Add the flour, baking powder and vanilla extract and mix it together just long enough to combine the dry ingredients;
Sprinkle the apples with a about 3 tbsp of flour and toss them to coat;
Add the apples to the batter and fold them in.
Pour the batter in the prepared tin (put the sliced apple brushed with melted butter and maple syrup on top) and bake it for about one hour to an hour and fifteen minutes or until fully cooked through.
Allow it to cool completely, remove from the tin and dust with icing sugar.
The alternative name is Clare College Mess.'
Fun to prepare.
So easy and one of the most delicious combinations.
Preparation time: 10 mins
- 1 cup of heavy whipping cream
- 1 to 2 tbsp of icing sugar
- 500 gms cups of chopped strawberries
- 2 tbsp of granulated sugar
- 1 tbsp of balsamic vinegar
- 2 tbsp of fresh orange juice
- 1 tsp of fresh orange zest
- 300 gms of pre-made/bought meringue
In the bowl, mix the chopped strawberries, balsamic vinegar, granulated sugar and orange juice; then set aside.
In a separate large bowl, with a hand held electric whisk, beat the cream and orange zest until it develops soft peaks, add the confectioner sugar and continue to whisk until the cream thickens.
Crumble 6 meringues in the cream mixture, add half of the strawberries and fold everything together.
Divide the mixture between 4 glasses, top with the remaining strawberries and crumble up some meringues right on top.
Children love to make these because the action of the yeast and bicarb work together to create the ‘holes’ that define the crumpet.
Makes 8 single crumpets or 2 large crumpets
Preparation time: 10 mins
Cooking time: 26 mins
- 250g strong white flour
- ½ tsp fast-action dried yeast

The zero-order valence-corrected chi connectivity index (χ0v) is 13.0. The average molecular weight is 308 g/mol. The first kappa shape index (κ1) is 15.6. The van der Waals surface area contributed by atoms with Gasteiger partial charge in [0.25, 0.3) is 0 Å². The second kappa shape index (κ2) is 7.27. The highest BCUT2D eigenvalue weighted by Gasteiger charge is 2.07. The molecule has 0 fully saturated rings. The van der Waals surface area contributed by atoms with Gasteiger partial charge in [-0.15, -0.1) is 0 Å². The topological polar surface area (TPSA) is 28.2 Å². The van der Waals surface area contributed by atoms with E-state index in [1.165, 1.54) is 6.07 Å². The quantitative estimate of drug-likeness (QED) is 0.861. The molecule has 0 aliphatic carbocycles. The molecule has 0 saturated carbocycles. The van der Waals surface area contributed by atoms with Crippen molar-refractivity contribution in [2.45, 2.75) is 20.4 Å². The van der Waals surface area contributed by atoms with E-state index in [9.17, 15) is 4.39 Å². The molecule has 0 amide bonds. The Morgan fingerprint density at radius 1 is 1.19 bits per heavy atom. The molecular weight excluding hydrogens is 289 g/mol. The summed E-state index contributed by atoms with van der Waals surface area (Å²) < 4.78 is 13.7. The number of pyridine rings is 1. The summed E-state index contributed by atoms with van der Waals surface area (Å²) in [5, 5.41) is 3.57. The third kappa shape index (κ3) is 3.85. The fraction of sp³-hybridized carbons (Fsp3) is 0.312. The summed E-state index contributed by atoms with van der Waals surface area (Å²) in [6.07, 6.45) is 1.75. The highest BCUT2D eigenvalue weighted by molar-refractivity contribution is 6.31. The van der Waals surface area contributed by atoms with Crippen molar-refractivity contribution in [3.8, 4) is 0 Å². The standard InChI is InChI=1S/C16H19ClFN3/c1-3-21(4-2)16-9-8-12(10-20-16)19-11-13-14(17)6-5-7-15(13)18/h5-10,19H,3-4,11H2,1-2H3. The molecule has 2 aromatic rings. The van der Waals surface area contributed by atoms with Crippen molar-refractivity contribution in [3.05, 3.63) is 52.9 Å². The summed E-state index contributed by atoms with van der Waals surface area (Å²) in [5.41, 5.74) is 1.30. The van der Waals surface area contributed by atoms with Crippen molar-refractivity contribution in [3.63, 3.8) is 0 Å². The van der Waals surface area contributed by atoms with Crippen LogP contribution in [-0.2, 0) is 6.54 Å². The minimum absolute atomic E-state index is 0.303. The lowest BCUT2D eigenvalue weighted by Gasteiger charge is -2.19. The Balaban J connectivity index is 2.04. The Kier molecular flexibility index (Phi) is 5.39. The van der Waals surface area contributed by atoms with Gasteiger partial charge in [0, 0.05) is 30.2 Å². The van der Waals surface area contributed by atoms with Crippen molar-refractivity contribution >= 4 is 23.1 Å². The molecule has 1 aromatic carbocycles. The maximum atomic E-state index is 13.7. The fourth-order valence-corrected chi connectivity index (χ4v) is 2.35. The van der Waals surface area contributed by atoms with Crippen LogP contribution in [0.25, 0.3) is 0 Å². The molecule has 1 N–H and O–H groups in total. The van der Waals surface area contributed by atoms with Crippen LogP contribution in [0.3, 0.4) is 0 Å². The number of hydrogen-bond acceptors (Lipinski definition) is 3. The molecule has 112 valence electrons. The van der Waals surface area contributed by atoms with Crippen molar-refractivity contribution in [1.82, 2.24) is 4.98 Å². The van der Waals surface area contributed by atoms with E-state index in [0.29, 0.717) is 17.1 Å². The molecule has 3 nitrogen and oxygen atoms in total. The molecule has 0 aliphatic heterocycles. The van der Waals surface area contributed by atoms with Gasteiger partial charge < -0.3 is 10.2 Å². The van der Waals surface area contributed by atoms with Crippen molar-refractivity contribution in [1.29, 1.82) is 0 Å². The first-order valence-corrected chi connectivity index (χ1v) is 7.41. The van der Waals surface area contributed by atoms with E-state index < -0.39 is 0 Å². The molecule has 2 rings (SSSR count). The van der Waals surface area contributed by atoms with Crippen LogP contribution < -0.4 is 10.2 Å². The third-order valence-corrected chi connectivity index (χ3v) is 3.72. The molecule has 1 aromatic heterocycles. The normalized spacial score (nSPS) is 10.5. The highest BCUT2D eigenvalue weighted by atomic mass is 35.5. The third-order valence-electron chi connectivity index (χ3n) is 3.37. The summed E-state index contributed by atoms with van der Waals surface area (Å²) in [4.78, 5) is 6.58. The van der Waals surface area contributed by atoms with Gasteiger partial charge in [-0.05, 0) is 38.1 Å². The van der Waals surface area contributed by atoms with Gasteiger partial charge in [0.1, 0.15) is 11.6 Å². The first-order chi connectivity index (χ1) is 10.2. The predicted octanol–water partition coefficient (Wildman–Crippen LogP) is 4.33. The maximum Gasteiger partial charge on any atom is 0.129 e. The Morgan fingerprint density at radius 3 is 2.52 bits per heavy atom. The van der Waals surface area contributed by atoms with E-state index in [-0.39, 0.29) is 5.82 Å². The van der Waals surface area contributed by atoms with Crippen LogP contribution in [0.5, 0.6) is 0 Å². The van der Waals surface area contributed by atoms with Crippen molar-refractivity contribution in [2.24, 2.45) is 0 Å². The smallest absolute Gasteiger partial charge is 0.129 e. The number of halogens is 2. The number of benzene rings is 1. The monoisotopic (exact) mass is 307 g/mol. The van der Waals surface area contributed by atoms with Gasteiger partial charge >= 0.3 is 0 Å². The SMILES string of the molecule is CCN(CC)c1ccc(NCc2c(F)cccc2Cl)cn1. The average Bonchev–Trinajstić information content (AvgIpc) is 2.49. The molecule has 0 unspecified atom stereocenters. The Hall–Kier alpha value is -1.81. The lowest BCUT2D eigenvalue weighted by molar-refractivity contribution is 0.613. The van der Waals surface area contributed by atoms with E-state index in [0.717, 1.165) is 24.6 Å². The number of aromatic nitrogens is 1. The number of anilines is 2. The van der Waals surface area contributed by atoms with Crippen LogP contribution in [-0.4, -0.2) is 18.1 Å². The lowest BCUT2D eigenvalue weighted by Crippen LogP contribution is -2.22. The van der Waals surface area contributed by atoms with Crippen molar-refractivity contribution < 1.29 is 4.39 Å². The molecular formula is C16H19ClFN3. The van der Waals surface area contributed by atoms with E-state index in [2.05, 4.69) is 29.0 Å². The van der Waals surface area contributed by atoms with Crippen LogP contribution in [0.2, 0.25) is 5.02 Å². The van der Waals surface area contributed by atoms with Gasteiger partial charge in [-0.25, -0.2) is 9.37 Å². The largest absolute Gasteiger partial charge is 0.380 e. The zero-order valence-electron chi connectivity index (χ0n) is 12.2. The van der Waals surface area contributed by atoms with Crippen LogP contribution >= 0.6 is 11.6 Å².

- 175ml tepid milk
- ½ tsp salt
- ½ tsp bicarbonate of soda
(you can ‘flavour’ crumpets with a pinch of pepper or chilli if savoury or with ½ tsp of vanilla extract if sweet or even with a little lemon or orange zest).
Mix together the flour and yeast.
Stir in the milk and 175ml (6fl oz) tepid water, and leave for 2 hours, or until the bubbles have risen and then started to fall again.
Mix the salt and bicarbonate of soda into 2 tbsp lukewarm water and whisk in. Set aside for 5 minutes.
Oil 4 crumpet rings (if you have them). Lightly oil a large, heavy frying pan and place the rings in the pan. Alternatively, make one (out of two) large crumpets.
Pour the batter into a jug. Heat the pan over a medium heat and pour batter into each ring/pan to a depth of 1–2cm (1/2–3/4in).
Cook the crumpet/s for 8–10 minutes, or until the batter has set all the way through and the top is covered in holes.
If no bubbles appear, the mixture is too dry so stir a little water into the remaining batter.
Lift the rings off the crumpets, turn them over, and cook for another 2–3 minutes, or until just golden.
Repeat with the remaining batter.
Serve the freshly cooked crumpets warm and buttered, or toast to reheat if serving them later.
STRAWBERRY & ALMOND CRUMBLE
Tastier, more nutritious and less sweet than usual crumbles.